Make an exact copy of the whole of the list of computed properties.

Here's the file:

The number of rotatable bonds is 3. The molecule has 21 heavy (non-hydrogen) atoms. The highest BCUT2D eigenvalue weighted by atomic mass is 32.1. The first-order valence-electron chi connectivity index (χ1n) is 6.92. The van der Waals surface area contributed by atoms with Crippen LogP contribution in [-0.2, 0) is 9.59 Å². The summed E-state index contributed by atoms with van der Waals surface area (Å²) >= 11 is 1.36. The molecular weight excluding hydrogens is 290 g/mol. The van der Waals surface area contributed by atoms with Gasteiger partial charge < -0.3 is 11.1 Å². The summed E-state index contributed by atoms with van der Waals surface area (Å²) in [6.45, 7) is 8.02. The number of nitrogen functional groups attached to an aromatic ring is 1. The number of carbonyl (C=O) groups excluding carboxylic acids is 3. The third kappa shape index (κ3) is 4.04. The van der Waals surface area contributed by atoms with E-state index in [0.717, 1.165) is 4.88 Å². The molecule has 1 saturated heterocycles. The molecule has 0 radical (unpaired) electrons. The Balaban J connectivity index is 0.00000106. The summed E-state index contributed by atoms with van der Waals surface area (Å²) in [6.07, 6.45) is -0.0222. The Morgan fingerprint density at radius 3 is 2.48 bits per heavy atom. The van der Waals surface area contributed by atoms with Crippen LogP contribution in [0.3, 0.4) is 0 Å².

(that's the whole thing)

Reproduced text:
The number of rotatable bonds is 3. The molecule has 21 heavy (non-hydrogen) atoms. The highest BCUT2D eigenvalue weighted by atomic mass is 32.1. The first-order valence-electron chi connectivity index (χ1n) is 6.92. The van der Waals surface area contributed by atoms with Crippen LogP contribution in [-0.2, 0) is 9.59 Å². The summed E-state index contributed by atoms with van der Waals surface area (Å²) >= 11 is 1.36. The molecular weight excluding hydrogens is 290 g/mol. The van der Waals surface area contributed by atoms with Gasteiger partial charge < -0.3 is 11.1 Å². The summed E-state index contributed by atoms with van der Waals surface area (Å²) in [6.45, 7) is 8.02. The number of nitrogen functional groups attached to an aromatic ring is 1. The number of carbonyl (C=O) groups excluding carboxylic acids is 3. The third kappa shape index (κ3) is 4.04. The van der Waals surface area contributed by atoms with E-state index in [0.717, 1.165) is 4.88 Å². The molecule has 1 saturated heterocycles. The molecule has 0 radical (unpaired) electrons. The Balaban J connectivity index is 0.00000106. The summed E-state index contributed by atoms with van der Waals surface area (Å²) in [6.07, 6.45) is -0.0222. The Morgan fingerprint density at radius 3 is 2.48 bits per heavy atom. The van der Waals surface area contributed by atoms with Crippen LogP contribution in [0.3, 0.4) is 0 Å².